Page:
Mrs. Dalloway is a novel by Virginia Woolf that explores the internal lives of several characters, including wealthy Clarissa Dalloway and war veteran Septimus Smith.
Clarissa runs errands for her party and reflects on her youth. She wonders if she made the right choice in rejecting the passionate Peter Walsh, who has recently returned from India, in favor of the wealthy, conventional Richard Dalloway.
- Septimus suffers from "shell shock" as a result of his wartime experiences. In order to avoid being institutionalized, he commits suicide.
- Upon hearing of Septimus's suicide, Clarissa is upset, but she comes to admire the "purity" of the act.
Summary of the Novel
Virginia Woolf’s Mrs. Dalloway is the story of a day in June 1923, as lived by a few London citizens. There is a calm in the air; people are enjoying a sense of peace and remembering their lives from before the long and bitter World War I.
Mrs. Dalloway is a novel about people’s inner lives. It does not possess a vivid plot; the actual events are secondary to what people spend much of their time pondering: memories, regrets, and hopes. Almost all of the main characters wonder about what might have been. The novel is told from the viewpoint of an omniscient and invisible narrator.
Most of the characters are well off financially, and have considerable leisure time. Yet they are quite busy with the business of being alive, which includes asking questions of their internal and external worlds. These questions do not always make them happy. On the contrary, most of the characters are unhappy for all or part of their day.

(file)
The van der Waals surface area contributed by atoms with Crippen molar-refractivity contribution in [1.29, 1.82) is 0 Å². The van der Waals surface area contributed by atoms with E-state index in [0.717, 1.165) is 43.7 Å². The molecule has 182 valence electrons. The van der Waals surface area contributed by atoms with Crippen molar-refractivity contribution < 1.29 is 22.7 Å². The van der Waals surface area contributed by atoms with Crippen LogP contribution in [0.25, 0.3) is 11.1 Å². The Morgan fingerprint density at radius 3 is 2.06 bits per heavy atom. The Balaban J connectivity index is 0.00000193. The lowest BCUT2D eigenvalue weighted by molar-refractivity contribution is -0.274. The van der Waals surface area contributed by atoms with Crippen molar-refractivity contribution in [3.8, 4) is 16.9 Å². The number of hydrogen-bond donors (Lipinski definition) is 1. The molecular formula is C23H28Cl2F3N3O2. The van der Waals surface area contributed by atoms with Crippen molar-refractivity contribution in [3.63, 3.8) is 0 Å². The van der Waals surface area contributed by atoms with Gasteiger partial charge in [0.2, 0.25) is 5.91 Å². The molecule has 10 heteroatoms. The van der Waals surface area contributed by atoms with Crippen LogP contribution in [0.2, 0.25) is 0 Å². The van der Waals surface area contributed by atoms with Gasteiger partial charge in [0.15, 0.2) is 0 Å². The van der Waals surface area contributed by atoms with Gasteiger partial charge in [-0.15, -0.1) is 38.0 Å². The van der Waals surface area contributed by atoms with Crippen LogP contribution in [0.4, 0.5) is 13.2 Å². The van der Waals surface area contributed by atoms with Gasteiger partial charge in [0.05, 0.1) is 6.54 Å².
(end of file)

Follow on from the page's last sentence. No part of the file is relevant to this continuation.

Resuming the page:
In keeping with Woolf’s interest in psychology, sexuality is a theme in the novel. Several of the characters are divided in their feelings towards love, and this contributes to their ambivalence.
The actions of the novel are simple: Clarissa Dalloway is hosting a formal party. She sees Peter Walsh, who has returned from India, and drops in for a visit. This meeting, and many other moments in the day, make Clarissa think about the past and the choices she has made. Clarissa’s husband, Richard, has meetings and lunches, and their daughter Elizabeth has similar plans herself. Another Londoner, Septimus Warren Smith, is having a bad day, and so is his wife Lucrezia. Septimus is obsessed with his memories of Evans, a friend who was killed in the war. He is also convinced that unseen forces are sending him messages. Lucrezia is taking Septimus to two doctors, neither of whom can do much to cure him. Septimus kills himself later in the day, to escape his doctors, and because he feels he has no other alternative.
Clarissa’s party is a success. The Prime Minister arrives, and this is considered a great honor. In the midst of her success as a hostess, she hears of Septimus’ suicide. Although she never met him, the news moves her to the core of her being.
Estimated Reading Time
The average silent reading rate is 250 to 300 words per minute, making the total reading time for this novel about five hours. Yet the student must remember that Mrs. Dalloway is a relatively abstract novel. It uses unusual narrative techniques and lacks the action and drama you may be accustomed to. A novel as subtle and complex as this requires more than merely enough time. A combination of endurance and sensitivity is needed to ensure success.
There are no chapter breaks in Mrs. Dalloway, and Woolf’s method of centering on the minds of her characters can make Mrs. Dalloway a challenging novel. Since there are no chapter breaks in the original work, these eNotes are divided into eighteen parts. The book is divided as follows:
From the beginning of the novel until the sentence:
“Dear, those motor cars,” said Miss Pym, going to the window to look, and coming back and smiling apologetically with her hands full of sweet peas, as if those motor cars, those tyres of motorcars, were all her fault.”
From the sentence:
“The violent explosion which made Mrs. Dalloway...
(The entire section is 1,567 words.)